democraciaAbierta: Opinion

To help Indigenous people in Brazil, let’s challenge our own violence

Rather than looking to ‘save’ others, we should aim to dismantle the hatred and exploitation of those who reject property and national borders

Mirna Wabi-Sabi
Mirna Wabi-Sabi
17 October 2021, 12.01am
A mural by Eduardo Kobra in Rio de Janeiro
Donatas Dabravolskas/Alamy Stock Photo

It is commonplace in Brazil for people or institutions to make a symbolic gesture towards an Indigenous community, and then frame it as a major advance for their rights.

One familiar example, for instance, is a museum paying Indigenous people to build a traditional structure of theirs on its site. Or, a person showing up at an Indigenous settlement and saying hello, taking school kids to visit, or buying jewellery from communities – as if any of these things were a major political statement. They’re not. They’re basic decency, like paying for goods and services, or treating someone else as a human being.

Instead of seeking applause for everyday actions, perhaps a more effective way of bringing about change would be to focus energy elsewhere. Indigenous people have their own way of life, and they have persevered for centuries as a result of their own efforts, not ours.

Leaving people alone doesn’t mean doing nothing. Indigenous people don’t need to be saved, but they do deserve reparations. One way of ensuring that happens is to challenge those who try to destroy Indigenous populations.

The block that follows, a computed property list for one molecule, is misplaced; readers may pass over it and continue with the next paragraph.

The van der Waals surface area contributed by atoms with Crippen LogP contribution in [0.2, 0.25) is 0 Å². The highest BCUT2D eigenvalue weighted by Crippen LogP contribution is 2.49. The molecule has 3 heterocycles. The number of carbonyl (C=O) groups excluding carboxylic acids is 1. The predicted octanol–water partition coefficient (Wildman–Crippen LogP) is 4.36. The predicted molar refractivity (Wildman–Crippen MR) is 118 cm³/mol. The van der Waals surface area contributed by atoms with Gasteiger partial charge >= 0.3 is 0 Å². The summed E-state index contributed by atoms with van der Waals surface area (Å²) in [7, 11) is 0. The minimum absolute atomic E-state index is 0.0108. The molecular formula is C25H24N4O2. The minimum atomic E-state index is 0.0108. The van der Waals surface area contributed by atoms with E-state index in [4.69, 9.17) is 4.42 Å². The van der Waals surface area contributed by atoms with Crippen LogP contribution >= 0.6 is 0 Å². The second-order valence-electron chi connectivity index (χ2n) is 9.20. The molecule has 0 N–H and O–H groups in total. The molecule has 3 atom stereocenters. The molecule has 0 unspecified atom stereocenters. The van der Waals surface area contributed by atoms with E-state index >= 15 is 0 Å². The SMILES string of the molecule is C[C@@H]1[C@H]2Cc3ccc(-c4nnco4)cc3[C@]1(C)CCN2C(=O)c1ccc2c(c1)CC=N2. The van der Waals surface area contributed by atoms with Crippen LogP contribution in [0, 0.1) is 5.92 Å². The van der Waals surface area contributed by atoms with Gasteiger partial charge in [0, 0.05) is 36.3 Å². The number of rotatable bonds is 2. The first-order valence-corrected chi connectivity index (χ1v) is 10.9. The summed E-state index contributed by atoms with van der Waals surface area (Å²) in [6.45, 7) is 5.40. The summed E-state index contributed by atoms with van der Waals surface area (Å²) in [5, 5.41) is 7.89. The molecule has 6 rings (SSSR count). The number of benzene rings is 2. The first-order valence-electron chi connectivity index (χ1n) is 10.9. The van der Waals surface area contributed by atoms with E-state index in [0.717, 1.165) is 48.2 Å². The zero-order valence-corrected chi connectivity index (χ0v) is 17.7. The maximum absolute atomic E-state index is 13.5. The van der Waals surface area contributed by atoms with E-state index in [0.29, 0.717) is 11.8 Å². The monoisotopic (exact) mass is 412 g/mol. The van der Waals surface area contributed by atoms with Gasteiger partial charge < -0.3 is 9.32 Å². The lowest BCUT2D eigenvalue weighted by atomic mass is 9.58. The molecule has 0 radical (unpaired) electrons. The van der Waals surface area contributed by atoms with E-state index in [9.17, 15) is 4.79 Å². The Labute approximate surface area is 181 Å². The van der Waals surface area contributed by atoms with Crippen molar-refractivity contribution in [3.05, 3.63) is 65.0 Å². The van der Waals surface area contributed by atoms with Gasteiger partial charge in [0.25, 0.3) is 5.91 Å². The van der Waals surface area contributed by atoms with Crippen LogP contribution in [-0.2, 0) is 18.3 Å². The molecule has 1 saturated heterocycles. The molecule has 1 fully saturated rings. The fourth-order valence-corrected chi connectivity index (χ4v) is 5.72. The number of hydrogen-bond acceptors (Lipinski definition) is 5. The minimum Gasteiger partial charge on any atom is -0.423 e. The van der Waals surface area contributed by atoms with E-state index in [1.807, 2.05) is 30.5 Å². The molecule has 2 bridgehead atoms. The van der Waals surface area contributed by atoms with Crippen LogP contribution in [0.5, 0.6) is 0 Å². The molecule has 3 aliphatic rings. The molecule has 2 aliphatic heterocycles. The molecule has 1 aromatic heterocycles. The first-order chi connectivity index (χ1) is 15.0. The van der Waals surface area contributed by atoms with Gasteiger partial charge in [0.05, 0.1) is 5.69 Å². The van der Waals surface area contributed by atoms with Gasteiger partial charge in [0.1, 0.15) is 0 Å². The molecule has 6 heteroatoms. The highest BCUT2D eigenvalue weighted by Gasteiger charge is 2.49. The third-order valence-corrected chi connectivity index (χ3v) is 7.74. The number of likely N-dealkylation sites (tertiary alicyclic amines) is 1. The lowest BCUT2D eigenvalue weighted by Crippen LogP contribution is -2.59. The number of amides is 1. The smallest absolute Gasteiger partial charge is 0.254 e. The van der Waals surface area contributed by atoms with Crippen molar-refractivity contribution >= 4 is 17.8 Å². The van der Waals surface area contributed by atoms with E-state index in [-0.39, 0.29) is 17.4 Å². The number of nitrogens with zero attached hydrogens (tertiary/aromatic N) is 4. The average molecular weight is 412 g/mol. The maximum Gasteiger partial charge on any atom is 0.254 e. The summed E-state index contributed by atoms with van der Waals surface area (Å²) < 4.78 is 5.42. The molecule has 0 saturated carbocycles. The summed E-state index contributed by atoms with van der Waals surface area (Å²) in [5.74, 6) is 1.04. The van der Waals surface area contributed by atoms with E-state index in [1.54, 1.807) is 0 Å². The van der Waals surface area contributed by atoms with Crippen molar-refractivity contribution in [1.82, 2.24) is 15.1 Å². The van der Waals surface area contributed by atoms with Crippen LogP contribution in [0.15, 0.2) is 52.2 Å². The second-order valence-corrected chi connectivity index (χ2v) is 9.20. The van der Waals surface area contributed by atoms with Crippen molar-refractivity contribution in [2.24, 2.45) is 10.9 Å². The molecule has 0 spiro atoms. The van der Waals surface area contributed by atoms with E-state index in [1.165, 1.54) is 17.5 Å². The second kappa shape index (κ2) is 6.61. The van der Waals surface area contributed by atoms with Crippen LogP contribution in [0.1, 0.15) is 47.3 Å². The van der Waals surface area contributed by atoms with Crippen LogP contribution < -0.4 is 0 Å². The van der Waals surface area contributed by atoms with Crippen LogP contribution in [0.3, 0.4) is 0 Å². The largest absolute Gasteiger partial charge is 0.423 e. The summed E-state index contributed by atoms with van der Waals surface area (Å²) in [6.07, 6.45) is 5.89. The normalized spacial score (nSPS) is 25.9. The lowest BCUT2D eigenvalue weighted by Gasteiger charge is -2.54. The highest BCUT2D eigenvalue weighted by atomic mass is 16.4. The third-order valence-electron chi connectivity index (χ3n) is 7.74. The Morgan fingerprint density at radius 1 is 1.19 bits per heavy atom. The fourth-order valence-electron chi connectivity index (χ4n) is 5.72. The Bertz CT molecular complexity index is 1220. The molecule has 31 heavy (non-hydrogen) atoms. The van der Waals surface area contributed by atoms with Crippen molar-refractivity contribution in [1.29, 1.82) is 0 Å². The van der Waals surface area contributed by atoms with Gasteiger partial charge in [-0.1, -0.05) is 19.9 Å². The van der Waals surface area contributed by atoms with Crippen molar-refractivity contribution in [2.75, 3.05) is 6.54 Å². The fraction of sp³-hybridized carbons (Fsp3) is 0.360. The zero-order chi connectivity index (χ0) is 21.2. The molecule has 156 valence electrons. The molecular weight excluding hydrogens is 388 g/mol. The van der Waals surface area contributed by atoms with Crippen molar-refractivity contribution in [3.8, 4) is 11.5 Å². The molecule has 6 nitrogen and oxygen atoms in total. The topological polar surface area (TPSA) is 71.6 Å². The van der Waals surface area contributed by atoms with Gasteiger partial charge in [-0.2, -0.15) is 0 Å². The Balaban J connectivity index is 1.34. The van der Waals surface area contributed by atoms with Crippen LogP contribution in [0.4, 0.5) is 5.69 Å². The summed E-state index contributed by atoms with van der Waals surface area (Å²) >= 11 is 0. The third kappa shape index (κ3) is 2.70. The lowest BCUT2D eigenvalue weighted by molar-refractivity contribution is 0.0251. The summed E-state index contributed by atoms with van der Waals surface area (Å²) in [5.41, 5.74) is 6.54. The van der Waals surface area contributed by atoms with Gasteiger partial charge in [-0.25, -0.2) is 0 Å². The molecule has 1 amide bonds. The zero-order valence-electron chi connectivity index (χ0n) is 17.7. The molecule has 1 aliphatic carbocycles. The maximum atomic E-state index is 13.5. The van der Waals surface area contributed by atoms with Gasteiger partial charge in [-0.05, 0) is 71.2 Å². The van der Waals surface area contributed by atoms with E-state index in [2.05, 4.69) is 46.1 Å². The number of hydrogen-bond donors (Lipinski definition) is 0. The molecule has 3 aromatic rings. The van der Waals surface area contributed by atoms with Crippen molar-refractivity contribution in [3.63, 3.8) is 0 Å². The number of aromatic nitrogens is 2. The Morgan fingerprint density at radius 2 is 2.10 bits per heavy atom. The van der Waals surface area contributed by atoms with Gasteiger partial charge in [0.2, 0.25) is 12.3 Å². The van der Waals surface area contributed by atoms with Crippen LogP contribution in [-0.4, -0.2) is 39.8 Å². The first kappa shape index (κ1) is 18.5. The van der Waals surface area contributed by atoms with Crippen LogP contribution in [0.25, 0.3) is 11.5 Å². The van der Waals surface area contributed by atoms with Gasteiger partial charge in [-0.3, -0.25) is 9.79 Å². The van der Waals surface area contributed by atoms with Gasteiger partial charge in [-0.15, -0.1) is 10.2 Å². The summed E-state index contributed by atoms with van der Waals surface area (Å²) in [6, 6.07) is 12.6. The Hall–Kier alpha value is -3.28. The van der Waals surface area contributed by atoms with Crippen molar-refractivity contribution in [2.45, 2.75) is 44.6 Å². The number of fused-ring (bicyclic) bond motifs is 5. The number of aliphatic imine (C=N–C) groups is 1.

Among conservatives in Brazil, it is commonplace to argue that Indigenous people practice infanticide, bury babies alive and practice other unimaginable cruelties. They claim that international NGOs act to preserve these ‘backward’ and ‘savage’ cultural practices, by working to demarcate and protect Indigenous territory. This, in turn, they argue, takes valuable, resource-rich land out of the hands of Brazilian entrepreneurs and the Brazilian state.

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'Hybrid' scenario

As they assert the right to profit from and exploit the forest, conservatives also aim to subjugate Indigenous communities and their culture. The process of domination and resource extraction is essentially the same as it was during the era of colonialism – but this time, it’s done through modern institutions. In Brazil, this means a combination of the state, businesses and NGOs.

Businesses enjoy tax-deductible donations, which allow them to target their money at causes that might directly or indirectly boost their profits: think of a peanut butter company donating to peanut allergy research, for example. The state doesn’t mind, because NGOs fix problems it has failed to solve. Meanwhile, NGOs get to raise money without having to rely on election cycles and state bureaucracies.

The situation becomes even more complicated with hybrid structures that mix profit-making businesses with non-profit foundations. Humans in the Loop, for instance, is a social enterprise based in Europe that trains refugees and people displaced in war zones to do remote work annotating images on behalf of AI companies. It is both a profit-making recruitment agency and a non-profit foundation that trains people to enter the workforce. This model was replicated in Latin America, by a Humans in the Loop partner organization called DignfAI, to cope with mass Venezuelan migration into Brazil, much of which is of Indigenous people.